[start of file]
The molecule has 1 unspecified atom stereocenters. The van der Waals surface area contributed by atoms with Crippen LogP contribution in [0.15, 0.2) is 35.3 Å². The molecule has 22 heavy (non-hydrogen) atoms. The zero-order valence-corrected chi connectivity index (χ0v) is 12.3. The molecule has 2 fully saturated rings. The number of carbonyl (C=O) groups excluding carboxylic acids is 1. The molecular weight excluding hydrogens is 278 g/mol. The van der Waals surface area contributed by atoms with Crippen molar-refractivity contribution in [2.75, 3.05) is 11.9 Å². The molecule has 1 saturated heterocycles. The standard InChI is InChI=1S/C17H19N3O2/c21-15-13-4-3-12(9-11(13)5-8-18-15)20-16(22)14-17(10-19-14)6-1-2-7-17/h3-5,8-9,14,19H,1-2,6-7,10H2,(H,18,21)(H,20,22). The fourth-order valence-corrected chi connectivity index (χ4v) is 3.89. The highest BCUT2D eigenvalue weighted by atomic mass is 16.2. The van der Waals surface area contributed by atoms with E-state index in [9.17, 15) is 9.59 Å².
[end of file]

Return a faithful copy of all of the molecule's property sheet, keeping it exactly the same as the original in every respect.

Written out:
The molecule has 1 unspecified atom stereocenters. The van der Waals surface area contributed by atoms with Crippen LogP contribution in [0.15, 0.2) is 35.3 Å². The molecule has 22 heavy (non-hydrogen) atoms. The zero-order valence-corrected chi connectivity index (χ0v) is 12.3. The molecule has 2 fully saturated rings. The number of carbonyl (C=O) groups excluding carboxylic acids is 1. The molecular weight excluding hydrogens is 278 g/mol. The van der Waals surface area contributed by atoms with Crippen molar-refractivity contribution in [2.75, 3.05) is 11.9 Å². The molecule has 1 saturated heterocycles. The standard InChI is InChI=1S/C17H19N3O2/c21-15-13-4-3-12(9-11(13)5-8-18-15)20-16(22)14-17(10-19-14)6-1-2-7-17/h3-5,8-9,14,19H,1-2,6-7,10H2,(H,18,21)(H,20,22). The fourth-order valence-corrected chi connectivity index (χ4v) is 3.89. The highest BCUT2D eigenvalue weighted by atomic mass is 16.2. The van der Waals surface area contributed by atoms with E-state index in [9.17, 15) is 9.59 Å².